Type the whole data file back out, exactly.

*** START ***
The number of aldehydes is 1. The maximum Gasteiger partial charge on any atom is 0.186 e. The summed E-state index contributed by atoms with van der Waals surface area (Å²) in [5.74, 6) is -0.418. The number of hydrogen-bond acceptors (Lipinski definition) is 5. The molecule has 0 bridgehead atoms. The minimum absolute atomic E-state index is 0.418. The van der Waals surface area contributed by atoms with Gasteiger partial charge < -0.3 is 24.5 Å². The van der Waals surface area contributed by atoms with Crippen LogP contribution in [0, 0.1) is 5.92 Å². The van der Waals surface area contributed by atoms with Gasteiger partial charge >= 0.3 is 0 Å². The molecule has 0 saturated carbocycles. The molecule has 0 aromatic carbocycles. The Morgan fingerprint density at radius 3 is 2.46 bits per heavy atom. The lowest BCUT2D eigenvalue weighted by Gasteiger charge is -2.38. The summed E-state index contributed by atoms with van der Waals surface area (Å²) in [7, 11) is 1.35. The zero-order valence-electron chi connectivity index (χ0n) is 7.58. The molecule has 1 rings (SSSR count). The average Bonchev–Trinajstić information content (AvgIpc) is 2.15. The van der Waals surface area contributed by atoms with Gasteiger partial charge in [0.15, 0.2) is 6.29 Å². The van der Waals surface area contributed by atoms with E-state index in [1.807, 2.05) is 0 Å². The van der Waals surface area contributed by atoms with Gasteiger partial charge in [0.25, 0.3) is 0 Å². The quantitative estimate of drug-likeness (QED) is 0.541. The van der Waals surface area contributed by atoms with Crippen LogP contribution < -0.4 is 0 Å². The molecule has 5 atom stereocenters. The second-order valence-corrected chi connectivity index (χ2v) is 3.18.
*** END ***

The number of aldehydes is 1. The maximum Gasteiger partial charge on any atom is 0.186 e. The summed E-state index contributed by atoms with van der Waals surface area (Å²) in [5.74, 6) is -0.418. The number of hydrogen-bond acceptors (Lipinski definition) is 5. The molecule has 0 bridgehead atoms. The minimum absolute atomic E-state index is 0.418. The van der Waals surface area contributed by atoms with Gasteiger partial charge < -0.3 is 24.5 Å². The van der Waals surface area contributed by atoms with Crippen LogP contribution in [0, 0.1) is 5.92 Å². The van der Waals surface area contributed by atoms with Gasteiger partial charge >= 0.3 is 0 Å². The molecule has 0 saturated carbocycles. The molecule has 0 aromatic carbocycles. The Morgan fingerprint density at radius 3 is 2.46 bits per heavy atom. The lowest BCUT2D eigenvalue weighted by Gasteiger charge is -2.38. The summed E-state index contributed by atoms with van der Waals surface area (Å²) in [7, 11) is 1.35. The zero-order valence-electron chi connectivity index (χ0n) is 7.58. The molecule has 1 rings (SSSR count). The average Bonchev–Trinajstić information content (AvgIpc) is 2.15. The van der Waals surface area contributed by atoms with Gasteiger partial charge in [0.15, 0.2) is 6.29 Å². The van der Waals surface area contributed by atoms with E-state index in [1.807, 2.05) is 0 Å². The van der Waals surface area contributed by atoms with Gasteiger partial charge in [0.25, 0.3) is 0 Å². The quantitative estimate of drug-likeness (QED) is 0.541. The van der Waals surface area contributed by atoms with Crippen LogP contribution < -0.4 is 0 Å². The molecule has 5 atom stereocenters. The second-order valence-corrected chi connectivity index (χ2v) is 3.18.